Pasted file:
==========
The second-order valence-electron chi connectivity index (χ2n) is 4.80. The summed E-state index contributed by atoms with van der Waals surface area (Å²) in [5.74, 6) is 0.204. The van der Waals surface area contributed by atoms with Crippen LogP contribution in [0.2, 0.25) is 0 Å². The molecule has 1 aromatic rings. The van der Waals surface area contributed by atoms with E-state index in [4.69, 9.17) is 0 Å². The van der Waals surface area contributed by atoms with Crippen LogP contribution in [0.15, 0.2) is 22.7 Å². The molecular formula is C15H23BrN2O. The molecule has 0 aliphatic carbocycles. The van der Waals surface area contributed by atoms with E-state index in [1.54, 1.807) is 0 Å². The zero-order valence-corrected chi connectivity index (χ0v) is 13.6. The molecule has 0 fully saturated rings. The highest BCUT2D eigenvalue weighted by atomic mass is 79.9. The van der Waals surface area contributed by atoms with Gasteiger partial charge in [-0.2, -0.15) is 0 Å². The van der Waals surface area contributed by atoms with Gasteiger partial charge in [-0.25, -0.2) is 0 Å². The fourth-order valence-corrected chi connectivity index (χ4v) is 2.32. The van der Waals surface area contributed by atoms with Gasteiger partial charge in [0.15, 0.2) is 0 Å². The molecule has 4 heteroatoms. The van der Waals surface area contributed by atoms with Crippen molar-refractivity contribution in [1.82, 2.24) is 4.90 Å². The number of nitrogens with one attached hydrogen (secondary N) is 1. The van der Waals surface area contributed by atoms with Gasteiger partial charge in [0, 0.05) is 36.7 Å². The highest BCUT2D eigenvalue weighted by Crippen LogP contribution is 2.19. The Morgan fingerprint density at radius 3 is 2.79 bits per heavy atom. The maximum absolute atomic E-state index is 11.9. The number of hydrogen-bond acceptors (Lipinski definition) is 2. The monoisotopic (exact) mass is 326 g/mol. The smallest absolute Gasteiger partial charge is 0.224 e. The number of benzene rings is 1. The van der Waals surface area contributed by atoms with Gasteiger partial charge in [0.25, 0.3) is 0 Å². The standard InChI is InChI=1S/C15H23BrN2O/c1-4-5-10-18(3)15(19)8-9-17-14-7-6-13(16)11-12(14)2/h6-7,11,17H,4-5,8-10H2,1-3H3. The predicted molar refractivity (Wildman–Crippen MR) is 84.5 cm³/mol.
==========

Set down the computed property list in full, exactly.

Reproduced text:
The second-order valence-electron chi connectivity index (χ2n) is 4.80. The summed E-state index contributed by atoms with van der Waals surface area (Å²) in [5.74, 6) is 0.204. The van der Waals surface area contributed by atoms with Crippen LogP contribution in [0.2, 0.25) is 0 Å². The molecule has 1 aromatic rings. The van der Waals surface area contributed by atoms with E-state index in [4.69, 9.17) is 0 Å². The van der Waals surface area contributed by atoms with Crippen LogP contribution in [0.15, 0.2) is 22.7 Å². The molecular formula is C15H23BrN2O. The molecule has 0 aliphatic carbocycles. The van der Waals surface area contributed by atoms with E-state index in [1.54, 1.807) is 0 Å². The zero-order valence-corrected chi connectivity index (χ0v) is 13.6. The molecule has 0 fully saturated rings. The highest BCUT2D eigenvalue weighted by atomic mass is 79.9. The van der Waals surface area contributed by atoms with Gasteiger partial charge in [-0.2, -0.15) is 0 Å². The van der Waals surface area contributed by atoms with Gasteiger partial charge in [-0.25, -0.2) is 0 Å². The fourth-order valence-corrected chi connectivity index (χ4v) is 2.32. The van der Waals surface area contributed by atoms with Gasteiger partial charge in [0.15, 0.2) is 0 Å². The molecule has 4 heteroatoms. The van der Waals surface area contributed by atoms with Crippen molar-refractivity contribution in [1.82, 2.24) is 4.90 Å². The number of nitrogens with one attached hydrogen (secondary N) is 1. The van der Waals surface area contributed by atoms with Gasteiger partial charge in [0, 0.05) is 36.7 Å². The highest BCUT2D eigenvalue weighted by Crippen LogP contribution is 2.19. The Morgan fingerprint density at radius 3 is 2.79 bits per heavy atom. The maximum absolute atomic E-state index is 11.9. The number of hydrogen-bond acceptors (Lipinski definition) is 2. The monoisotopic (exact) mass is 326 g/mol. The smallest absolute Gasteiger partial charge is 0.224 e. The number of benzene rings is 1. The van der Waals surface area contributed by atoms with Gasteiger partial charge in [0.25, 0.3) is 0 Å². The standard InChI is InChI=1S/C15H23BrN2O/c1-4-5-10-18(3)15(19)8-9-17-14-7-6-13(16)11-12(14)2/h6-7,11,17H,4-5,8-10H2,1-3H3. The predicted molar refractivity (Wildman–Crippen MR) is 84.5 cm³/mol.